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No size is no problem for UVa, which is holding its own on the boards with smaller lineup

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CHARLOTTESVILLE — With 4:28 to play at Wake Forest on Saturday, Armaan Franklin put up a shot that bounced up off the rim and hung in the air for a moment. His Virginia teammate, freshman Ryan Dunn, leapt up, grabbed the ball and slammed it down, putting UVa up by 7.

“Offensive rebounds, certain guys, that’s a little more of knack and a feel and a desire,” Cavaliers coach Tony Bennett said.

Dunn’s board was one of 10 offensive rebounds No. 7 Virginia secured against the Demon Deacons in the 76-67 road win, despite Bennett relying again on a smaller lineup. The team’s true big men — Kadin Shedrick and Francisco Caffaro — combined to play just six minutes.

UVa (15-3, 7-2 ACC) started Ben Vander Plas and Jayden Gardner at the post positions, and played the 6-foot-8 Dunn 30 minutes and fellow freshman Isaac McKneely, a guard, 23.

Shedrick started 14 of the team’s first 15 games this season, but against Florida State on Jan. 14, Virginia opened with the smaller lineup — Vander Plas and Gardner joining guards Franklin, Kihei Clark, and Reece Beekman.

That’s the opening group Bennett sent out against Virginia Tech and Wake Forest, as well.

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Ryan Dunn (center) and the Cavaliers have had rebounding success even with a smaller lineup. They’re middle of the pack in the ACC in rebounding margin.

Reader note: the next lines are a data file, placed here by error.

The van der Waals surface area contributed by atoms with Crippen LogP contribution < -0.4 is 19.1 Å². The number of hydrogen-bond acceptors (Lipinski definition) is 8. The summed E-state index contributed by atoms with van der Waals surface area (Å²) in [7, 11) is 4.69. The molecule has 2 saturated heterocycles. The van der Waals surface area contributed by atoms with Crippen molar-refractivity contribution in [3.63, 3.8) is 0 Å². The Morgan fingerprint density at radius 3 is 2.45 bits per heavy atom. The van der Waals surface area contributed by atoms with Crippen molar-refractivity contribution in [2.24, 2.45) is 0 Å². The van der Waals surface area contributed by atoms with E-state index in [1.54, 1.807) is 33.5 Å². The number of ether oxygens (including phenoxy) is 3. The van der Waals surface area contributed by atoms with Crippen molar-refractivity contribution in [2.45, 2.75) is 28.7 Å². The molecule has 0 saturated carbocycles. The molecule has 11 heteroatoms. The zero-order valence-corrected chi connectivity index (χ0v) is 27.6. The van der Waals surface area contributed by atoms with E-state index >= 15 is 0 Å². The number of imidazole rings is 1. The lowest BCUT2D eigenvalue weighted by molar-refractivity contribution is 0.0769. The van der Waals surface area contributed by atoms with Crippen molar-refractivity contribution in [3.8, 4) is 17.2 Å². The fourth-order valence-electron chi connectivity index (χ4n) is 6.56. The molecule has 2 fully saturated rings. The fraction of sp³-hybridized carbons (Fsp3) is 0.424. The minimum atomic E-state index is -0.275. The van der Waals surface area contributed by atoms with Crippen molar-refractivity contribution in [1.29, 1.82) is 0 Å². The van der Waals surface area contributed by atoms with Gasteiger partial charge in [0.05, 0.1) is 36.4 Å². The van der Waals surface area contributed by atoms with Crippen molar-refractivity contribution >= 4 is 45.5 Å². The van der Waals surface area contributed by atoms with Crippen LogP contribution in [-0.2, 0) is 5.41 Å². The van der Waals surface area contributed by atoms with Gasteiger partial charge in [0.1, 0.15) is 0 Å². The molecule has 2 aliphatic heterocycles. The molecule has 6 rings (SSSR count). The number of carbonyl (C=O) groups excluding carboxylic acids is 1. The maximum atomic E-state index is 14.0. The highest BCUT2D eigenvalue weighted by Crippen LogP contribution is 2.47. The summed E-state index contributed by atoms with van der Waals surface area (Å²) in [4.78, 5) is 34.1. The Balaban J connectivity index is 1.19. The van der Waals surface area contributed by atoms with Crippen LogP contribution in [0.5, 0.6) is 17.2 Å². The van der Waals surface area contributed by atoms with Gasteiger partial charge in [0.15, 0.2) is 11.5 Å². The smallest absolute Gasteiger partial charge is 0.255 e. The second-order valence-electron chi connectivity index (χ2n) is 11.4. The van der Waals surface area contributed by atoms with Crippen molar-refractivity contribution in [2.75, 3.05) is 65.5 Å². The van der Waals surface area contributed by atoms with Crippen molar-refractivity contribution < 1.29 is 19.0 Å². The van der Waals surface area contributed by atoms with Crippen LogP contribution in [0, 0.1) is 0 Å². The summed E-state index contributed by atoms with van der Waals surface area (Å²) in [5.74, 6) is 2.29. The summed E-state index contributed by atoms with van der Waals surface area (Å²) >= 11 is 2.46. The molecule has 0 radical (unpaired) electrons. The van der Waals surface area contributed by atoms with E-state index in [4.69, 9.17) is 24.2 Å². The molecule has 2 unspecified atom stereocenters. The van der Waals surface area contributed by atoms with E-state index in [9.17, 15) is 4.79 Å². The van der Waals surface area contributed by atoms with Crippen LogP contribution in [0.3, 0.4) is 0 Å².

“I think it’s a better offensive team,” Wake coach Steve Forbes said. “It’s a harder team to guard offensively. I like that lineup. … That’s why I was afraid of them offensively. Because you have to guard all five spots.”

The Cavaliers — on a five-game win streak — have averaged 73.7 points per game over those past three outings. But what they gain in spacing, shooting and athleticism, they give up in height. Still, they’ve more than held their own on the glass, being outrebounded by Florida State by just one, 33-32, outrebounding the Hokies 30-27 and outgaining the Demon Deacons on the glass 32-28.

“We know we’re not going to be the tallest people out there,” said Franklin, who had his first career double-double Saturday with 25 points and 10 rebounds. “Just have to be real gritty in there, box out.”

For the season, Virginia ranks ninth in the 15-team ACC in rebounding margin, at plus-0.72. It doesn’t have a player in the top 20 in rebounding in the conference. UVa has remained competitive on the glass because its guards have been heavily involved in rebounding.

Franklin, Beekman and Clark combine to average 10.7 rebounds per game. Dunn, a wing, is averaging 2.9.

“There are a lot of big guys in our league,” Bennett said. “At times, your inside guys are holding others off so the guards have to have the ability to come and help rebound. Our teams that have done well, our guards have always been able to come back and rebound.”

Last year was the first time since 2010-11, Bennett’s second season at UVa, that the Cavaliers were outrebounded over the course of a season. Both of those years saw Virginia miss the NCAA Tournament.

In 2010-11, UVa was outrebounded 33.7-31.4. And last season, by the slimmest of margins, Virginia was outgained on the glass, 31.5-31.3.

Saturday, the Cavaliers host a Boston College team that has struggled on the glass this season, ranking 12th in the league in rebounding margin (minus-1.3 per game) going into their Wednesday night game against Louisville.

But the Eagles (9-11, 3-6) played their first 13 games of the year without 7-foot forward Quinten Post. In the six games he’s played since returning from a foot injury, Post is averaging 14.3 points and 6.4 rebounds and he’s blocked seven shots.

He’s started the last three games, including Saturday’s win at Notre Dame that saw him put up season highs in minutes (30), points (29) and rebounds (14).

Mike Barber (804) 649-6546

@RTD_MikeBarber on Twitter

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